Dir/scr: Steve Oedekerk. USA. 2006. 87minutes.
The secret lives of farm animals get an energetic animatedworkout in writer-director Steve Oedekerk's Barnyard, a colourfulshowcase that sacrifices some of its narrative cogency for frenzied jamborees,pratfalls and musical montage-fed poignancy.
With neither abroad TV advertising campaign nor top-shelf star voice talent, Barnyard will face tough going incinemas when it opens in the US on August 4. With the number ofcomputer-animated movies especially high this summer, it will take more than anthropomorphised animals to turn out audiences, and Barnyard - a simple, throwback story offamily, fraternity and learned responsibility - lacks the immediacy of a big,bold narrative hook.
The movie has anenjoyably manic pace and satisfying message for kids, but it's doubtful that itcan make substantial commercial inroads. Opening on a comparable number ofscreens to The Any Bully, Barnyard could conceivably match orpossibly best its $8m opening, benefiting from both the film's strongNickelodeon brand marketing connection and potential audience runoff from Talladega Nights - but approaching therange of co-producer Nickelodeon's previously successful Rugrats films seems doubtful.International will be similar, although could be boosted by using well-knownlocal stars.
With littlechance to break out to a wider constituency, Barnyard should find better returns in ancillary markets, where itsvoluble charisma will offer repeated charm for the under-10 set.
Ben the Cow(voiced by Sam Elliott) is the patriarch of the barnyard, and for him thefarm's fence defines their space. He lovingly but sternly enforces its borders,warning all against the dangers of attack from a pack of marauding coyotes, whoare led by the beady-eyed Dag (Koechner).
Ben's carefreeson Otis (James), on the other hand, happily indulges his state of arresteddevelopment, even though he feels the first tinge of a care-giving impulse uponthe arrival of pregnant cow Daisy (Cox). When Ben is no longer able to lead theanimals, Otis must learn to heed his father's mantra: "A strong man stands upfor himself, but a stronger man stands up for others."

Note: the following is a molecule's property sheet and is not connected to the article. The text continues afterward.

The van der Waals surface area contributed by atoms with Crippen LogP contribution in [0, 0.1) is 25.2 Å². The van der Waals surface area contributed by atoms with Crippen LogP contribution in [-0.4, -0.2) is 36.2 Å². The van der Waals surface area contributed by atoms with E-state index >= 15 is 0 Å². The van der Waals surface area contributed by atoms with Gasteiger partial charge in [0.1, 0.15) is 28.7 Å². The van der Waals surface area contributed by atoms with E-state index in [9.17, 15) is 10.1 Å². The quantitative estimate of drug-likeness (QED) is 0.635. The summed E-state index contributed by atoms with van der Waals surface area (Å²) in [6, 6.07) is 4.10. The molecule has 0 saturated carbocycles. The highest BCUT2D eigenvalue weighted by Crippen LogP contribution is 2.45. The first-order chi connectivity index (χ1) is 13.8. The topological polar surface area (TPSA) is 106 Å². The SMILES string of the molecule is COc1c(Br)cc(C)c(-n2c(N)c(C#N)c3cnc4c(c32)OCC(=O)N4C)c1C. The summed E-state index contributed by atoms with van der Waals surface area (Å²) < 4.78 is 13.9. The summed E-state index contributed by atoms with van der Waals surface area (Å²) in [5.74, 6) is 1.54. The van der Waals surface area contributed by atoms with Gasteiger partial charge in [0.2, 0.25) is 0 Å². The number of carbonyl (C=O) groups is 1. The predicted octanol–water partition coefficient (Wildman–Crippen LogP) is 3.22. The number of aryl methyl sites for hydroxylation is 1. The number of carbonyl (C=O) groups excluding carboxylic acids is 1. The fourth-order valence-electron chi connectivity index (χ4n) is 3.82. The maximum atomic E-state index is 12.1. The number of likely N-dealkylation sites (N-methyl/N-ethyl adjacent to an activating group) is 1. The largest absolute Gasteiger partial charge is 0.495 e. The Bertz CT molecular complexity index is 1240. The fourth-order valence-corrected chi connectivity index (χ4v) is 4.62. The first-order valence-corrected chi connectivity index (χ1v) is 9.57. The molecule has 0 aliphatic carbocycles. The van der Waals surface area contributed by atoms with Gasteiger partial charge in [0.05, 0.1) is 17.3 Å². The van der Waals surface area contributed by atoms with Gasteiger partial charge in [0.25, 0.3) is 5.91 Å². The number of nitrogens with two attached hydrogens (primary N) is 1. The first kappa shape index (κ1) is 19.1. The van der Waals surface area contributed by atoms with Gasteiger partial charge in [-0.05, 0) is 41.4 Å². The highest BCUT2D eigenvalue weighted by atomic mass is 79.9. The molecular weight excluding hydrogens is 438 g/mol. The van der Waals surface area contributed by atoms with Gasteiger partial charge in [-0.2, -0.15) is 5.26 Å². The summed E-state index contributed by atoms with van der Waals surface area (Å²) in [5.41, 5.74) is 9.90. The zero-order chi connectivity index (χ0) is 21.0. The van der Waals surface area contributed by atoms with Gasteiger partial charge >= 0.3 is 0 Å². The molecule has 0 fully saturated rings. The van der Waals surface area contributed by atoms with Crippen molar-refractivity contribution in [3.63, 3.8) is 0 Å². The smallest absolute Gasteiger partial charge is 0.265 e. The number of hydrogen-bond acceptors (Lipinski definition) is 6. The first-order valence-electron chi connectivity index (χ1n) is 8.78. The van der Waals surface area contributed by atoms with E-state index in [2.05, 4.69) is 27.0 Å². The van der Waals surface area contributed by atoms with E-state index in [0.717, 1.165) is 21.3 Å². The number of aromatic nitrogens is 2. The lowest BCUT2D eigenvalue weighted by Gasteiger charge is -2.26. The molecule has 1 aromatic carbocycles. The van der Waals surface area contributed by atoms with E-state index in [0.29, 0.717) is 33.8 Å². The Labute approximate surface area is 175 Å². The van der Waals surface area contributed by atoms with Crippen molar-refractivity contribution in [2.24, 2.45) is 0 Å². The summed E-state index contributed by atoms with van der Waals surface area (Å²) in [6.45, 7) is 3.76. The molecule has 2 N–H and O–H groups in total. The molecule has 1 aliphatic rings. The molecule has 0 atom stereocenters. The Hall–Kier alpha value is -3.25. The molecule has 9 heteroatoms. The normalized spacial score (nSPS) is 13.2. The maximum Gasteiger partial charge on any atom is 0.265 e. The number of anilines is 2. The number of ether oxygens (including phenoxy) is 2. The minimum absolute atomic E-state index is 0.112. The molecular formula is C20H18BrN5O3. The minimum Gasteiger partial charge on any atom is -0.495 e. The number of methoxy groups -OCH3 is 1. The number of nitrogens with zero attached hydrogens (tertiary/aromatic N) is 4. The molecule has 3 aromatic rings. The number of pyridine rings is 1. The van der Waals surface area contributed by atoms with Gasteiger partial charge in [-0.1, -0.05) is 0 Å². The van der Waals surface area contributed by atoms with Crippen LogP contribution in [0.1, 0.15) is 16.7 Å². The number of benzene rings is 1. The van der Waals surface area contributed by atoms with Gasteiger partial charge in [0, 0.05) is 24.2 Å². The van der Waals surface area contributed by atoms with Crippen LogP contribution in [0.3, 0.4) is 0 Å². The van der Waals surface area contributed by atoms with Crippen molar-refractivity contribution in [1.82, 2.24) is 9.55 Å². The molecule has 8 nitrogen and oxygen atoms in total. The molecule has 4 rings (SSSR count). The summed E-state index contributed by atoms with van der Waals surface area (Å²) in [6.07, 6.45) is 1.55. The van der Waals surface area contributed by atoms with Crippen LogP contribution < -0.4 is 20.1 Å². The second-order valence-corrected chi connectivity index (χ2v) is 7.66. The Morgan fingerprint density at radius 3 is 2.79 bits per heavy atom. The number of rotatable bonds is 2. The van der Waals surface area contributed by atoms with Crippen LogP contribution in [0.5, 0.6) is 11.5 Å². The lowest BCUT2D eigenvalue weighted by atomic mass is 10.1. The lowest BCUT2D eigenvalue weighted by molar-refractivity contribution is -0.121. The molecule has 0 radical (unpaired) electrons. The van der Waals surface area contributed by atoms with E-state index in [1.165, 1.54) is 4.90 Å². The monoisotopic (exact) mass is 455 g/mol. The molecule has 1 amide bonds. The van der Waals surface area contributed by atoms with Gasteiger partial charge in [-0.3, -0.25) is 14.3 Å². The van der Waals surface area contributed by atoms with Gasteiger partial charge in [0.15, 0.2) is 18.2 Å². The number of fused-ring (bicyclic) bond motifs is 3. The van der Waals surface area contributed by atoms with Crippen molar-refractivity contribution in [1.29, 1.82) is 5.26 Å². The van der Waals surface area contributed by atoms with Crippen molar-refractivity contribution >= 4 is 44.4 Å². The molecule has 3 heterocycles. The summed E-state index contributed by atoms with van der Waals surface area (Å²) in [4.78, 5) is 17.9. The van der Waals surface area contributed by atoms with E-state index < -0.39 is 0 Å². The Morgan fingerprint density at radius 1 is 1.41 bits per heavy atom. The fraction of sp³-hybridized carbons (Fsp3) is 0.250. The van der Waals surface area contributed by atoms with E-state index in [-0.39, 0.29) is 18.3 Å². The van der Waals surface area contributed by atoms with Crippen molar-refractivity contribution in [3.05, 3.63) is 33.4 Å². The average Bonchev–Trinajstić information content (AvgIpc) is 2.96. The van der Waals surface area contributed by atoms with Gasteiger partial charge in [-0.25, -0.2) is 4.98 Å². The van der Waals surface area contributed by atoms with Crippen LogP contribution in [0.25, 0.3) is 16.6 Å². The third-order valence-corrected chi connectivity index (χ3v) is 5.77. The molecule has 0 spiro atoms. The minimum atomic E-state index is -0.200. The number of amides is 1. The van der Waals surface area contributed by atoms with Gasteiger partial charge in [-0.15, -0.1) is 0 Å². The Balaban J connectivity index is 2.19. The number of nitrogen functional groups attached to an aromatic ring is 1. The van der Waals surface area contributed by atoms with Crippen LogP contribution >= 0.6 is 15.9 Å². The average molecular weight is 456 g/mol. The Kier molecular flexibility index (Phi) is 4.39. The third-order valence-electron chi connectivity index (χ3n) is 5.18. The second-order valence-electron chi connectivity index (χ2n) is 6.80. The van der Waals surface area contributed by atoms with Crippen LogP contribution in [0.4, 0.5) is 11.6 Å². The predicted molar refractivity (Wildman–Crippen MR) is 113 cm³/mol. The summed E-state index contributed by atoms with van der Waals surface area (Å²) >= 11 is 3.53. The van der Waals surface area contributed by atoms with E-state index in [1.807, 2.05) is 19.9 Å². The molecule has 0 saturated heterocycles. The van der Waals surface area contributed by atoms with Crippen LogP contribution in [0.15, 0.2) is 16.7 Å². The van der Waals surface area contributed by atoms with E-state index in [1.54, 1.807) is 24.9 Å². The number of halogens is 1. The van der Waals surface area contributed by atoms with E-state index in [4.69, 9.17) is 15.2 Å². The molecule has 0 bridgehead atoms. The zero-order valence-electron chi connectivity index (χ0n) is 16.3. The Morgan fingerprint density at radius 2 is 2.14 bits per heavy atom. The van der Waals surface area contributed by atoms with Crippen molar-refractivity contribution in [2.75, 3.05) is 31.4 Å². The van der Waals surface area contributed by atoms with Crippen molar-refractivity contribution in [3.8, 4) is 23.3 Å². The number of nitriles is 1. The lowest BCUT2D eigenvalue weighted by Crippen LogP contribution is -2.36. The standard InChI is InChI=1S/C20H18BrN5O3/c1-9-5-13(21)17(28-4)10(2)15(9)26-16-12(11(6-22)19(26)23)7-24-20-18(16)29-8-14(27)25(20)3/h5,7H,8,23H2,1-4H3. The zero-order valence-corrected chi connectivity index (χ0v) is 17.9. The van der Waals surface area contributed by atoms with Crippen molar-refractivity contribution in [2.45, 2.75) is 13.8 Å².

Though Oedekerk is best known for live-action comedies like Bruce Almighty and the Ace Ventura films, Barnyard is hardly his first foray into animation (he co-wrote Jimmy Neutron: Boy Genius and created andexecutive produced Santa Vs. The Snowman),so the film doesn't lack a cohesive style.
While nitpickerswill question biographically correct details like the cow's udders (girl cowsare differentiated by longer eyelashes and bows on their heads) and the consistencyin movement of quadrupeds on two legs, these elements are obviously of far lessconcern to Oedekerk, who aims for a more emotivetruth than a practical one. Either you happily buy into theconceit - the joke of animals walking, talking and even playing musicwhen humans are not looking - or you don't, and suffer a grumpy ride.
Barnyard's animation is comparatively simple and clean when compared to thedeeper frames of Pixar's efforts, with cows havingbig, boxy faces, and other animals being marked by a similar roundedstraightforwardness. Lively, light and airy is the focus, in both word anddeed. As Otis, Kevin James' playful voice performance perfectly captures theblithe bounciness of a good-hearted but self-involved adolescent.
Several fleetingbits are tossed in for adults, from a LordOf The Hoof segment and animals enjoying a"mechanical man" ride to jokes about lactose intolerance, but Barnyard is by and large pitched to ayounger crowd, and thus driven by Otis' manic energy.
In an inversionof the rural American ritual of "cow tipping," Otis and some of his wildfriends seek revenge on a snotty boy (voiced by Oedekerk)who tips a sleeping cow. Stealing a car (!), they sneak into his bedroom andtip him out of bed, then flee in a sequence that turns into a protracted policechase.
John Debney's score, several songs by the North Mississippi Allstars and the movie's amped-upsound design - with chatter and laughter cascading down around audiences duringbarnyard party sequences - all combine to give the movie an aural propulsiontailor-made for kids.
Similarly, while Dag is a relatively menacing figure and several of thebrief coyote attacks might be somewhat intense for very small children, theaction is bloodless.
Philip A Cruden
Paul D Calder